My garden after I trimmed back and mounded the roses Gardening means not only picking up the flowers, but also playing with dirt, which we gardeners love. No one else but us can understand the beauty of digging or keeping dirt in our hands. Late fall is the best season for digging your garden if you want to have a weed-free garden in spring, but also for airing the ground for your trees, bushes and roses. After digging, the water will go inside easier and feed the roots of your plants, very hard tried during the summer drought.

It's best to dig all your garden, but watch out for the perennials and don't disturb their roots. And when you get to the roses remember to dig around them, but not too deep. Mound a few spadefuls of soil over the base of the plant to protect them. This will prevent freezing and will keep the roots alive, even if part of the canes will freeze. Before mounding the roses, you need to trim them Rose stalks pileback, to about 8Scissors for trimming back the roses inches above the ground.

For me this is a serious work because I have many roses in my garden. First thing I need is a pair of thick leather gloves to protect my hands from the thorns. Then I need a good pair of pruners to trim back the roses' stems, even the thickest. I only trim back my roses when I see that those on the streets of Bucharest are trimmed back too. This usually happens when freeze is forecasted for more than one night, which means the nights are getting regularly frosty. This fall's first frost was followed by a warming up, so I delayed trimming back the roses until late November. I've been watching the weather news daily to be sure when it's the best time to do this work. I could have done it earlier in the fall, but since the weather was so good, I prefered to do other gardening work first - such as digging the vegetable garden - which usually take longer and can't be done on short notice, like trimming back and covering the roses with soil. My roses usually have long stems, which make a huge pile after I trim them all back, so I need to get rid of them somehow. I either throw them to the garbage can, or leave them in my garden, in a place Rose bush trimmed back and moundedwhere they don't disturb my activity. This year I threw them in the vegetable garden where I will leavMound on a rose bushe them until next spring when they will be dry enough to be burned together with other dry branches from the trees and bushes, which I will cut back in spring.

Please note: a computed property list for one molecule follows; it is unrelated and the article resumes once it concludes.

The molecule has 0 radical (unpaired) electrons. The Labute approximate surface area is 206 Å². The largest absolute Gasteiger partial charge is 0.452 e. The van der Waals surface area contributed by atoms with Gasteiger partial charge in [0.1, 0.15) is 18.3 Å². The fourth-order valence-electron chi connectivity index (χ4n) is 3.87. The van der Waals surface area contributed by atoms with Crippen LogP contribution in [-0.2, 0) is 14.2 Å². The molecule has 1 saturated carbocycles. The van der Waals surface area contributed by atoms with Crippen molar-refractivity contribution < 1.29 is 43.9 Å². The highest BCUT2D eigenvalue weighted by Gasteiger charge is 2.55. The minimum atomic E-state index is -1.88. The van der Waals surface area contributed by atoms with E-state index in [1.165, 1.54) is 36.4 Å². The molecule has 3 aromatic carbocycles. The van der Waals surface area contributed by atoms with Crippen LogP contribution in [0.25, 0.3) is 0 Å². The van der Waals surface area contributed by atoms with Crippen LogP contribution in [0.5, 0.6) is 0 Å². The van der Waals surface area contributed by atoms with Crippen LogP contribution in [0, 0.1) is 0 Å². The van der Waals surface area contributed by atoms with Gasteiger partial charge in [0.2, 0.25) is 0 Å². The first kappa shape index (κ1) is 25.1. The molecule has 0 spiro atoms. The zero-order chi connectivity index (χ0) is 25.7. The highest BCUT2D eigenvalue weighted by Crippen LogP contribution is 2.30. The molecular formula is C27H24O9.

After all the roses are trimmed back, it's time for making mounds around them. I only need a spade to dig very deep inside, but a few inches farther from the rose bush, so I won't disturb their roots. I just lay the big ground chunks over the rose's canes and between them, but I don't cover them completely - just enough to be above the bud union. Even if the upper parts of the canes will freeze, I will trim them back again in spring. Now that the roses are winter-protected, I can clean up the rest of the garden when the weather allows and when I'll have more time. The days are shorter and this doesn't help. But even if I can't do all the cleaning in the garden before it starts snowing and freezing, I don't mind anymore. My roses are "covered" with soil and this was the only work which couldn't have been done later - it had to be done before winter sets in. I hope you did it too, but if not, do it today, so you won't lose your beautiful roses!